On the other hand, he entirely misses the point that being able to work at a regular, part time or full time job is not just about being capable of doing a task once or even here and there - it's about being able to consistently perform certain tasks repeatedly on a regular basis, typically daily, often at long stretches of time without a break. And to do so in a workplace which may only allow you a minimum of flexibility in your work hours and may or may not permit you to work from home at all.
Stephen Hawking, in a short BBC interview about his autobiographical film, Hawking (by Vertigo Films - not to be confused with the film, Hawking, starring Benedict Cumberbatch), discusses his own disability and his view of it includes acknowledgments which Dr. Peverley does not make:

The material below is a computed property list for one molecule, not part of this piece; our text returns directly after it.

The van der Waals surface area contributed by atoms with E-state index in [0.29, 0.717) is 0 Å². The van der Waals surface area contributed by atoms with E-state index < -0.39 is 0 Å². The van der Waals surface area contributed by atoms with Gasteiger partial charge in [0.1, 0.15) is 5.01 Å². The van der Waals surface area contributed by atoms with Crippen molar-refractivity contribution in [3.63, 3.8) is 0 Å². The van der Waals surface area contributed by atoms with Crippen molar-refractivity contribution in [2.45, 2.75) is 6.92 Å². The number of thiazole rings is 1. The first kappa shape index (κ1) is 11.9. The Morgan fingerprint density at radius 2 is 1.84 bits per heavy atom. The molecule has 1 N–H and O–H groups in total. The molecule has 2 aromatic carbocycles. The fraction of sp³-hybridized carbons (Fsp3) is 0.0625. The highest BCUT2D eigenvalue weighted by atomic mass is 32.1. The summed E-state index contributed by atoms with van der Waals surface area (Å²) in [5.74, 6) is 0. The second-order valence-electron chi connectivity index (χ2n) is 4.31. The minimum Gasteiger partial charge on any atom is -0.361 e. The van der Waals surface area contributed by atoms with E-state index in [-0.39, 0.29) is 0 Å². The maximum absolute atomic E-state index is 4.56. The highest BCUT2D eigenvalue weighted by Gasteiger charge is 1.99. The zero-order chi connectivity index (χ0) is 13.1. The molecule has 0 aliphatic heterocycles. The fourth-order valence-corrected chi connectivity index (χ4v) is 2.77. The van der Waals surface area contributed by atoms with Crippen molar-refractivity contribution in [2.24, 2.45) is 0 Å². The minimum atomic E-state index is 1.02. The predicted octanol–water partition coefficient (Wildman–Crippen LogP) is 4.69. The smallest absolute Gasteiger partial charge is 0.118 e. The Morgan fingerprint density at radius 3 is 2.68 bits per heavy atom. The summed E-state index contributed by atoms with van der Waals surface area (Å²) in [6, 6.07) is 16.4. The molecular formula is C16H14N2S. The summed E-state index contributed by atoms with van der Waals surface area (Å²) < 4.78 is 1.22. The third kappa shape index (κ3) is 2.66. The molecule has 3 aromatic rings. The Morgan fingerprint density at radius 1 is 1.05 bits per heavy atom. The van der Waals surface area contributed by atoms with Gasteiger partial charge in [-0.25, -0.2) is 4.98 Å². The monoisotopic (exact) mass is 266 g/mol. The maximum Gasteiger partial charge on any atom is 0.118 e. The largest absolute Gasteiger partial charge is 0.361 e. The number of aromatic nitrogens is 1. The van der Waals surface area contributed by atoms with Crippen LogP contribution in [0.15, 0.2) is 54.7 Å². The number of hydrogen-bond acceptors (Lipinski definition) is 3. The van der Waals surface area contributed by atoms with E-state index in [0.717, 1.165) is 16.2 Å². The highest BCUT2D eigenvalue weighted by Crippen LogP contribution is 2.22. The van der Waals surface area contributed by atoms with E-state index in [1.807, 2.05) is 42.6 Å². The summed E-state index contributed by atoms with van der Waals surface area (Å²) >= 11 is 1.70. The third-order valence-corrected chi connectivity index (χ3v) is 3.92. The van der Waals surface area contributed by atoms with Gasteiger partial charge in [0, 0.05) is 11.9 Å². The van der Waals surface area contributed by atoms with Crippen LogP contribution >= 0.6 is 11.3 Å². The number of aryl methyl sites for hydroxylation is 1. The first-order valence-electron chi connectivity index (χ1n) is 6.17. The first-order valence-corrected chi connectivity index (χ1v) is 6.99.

Stephen Hawking acknowledges that in his situation, he was very fortunate that his disability in some ways has been an asset which allows him to avoid teaching or attending more boring committee meetings so he can spend more time doing his own research on theoretical physics. He admits that because he cannot talk to people quickly, he tends drift off on a mental tangent about some aspect of physics while around other people. He also acknowledges that with his kind of disability, it has not been a drawback to working in his field because he can do theoretical physics in his head. His physical capabilities aren't necessary to do his work.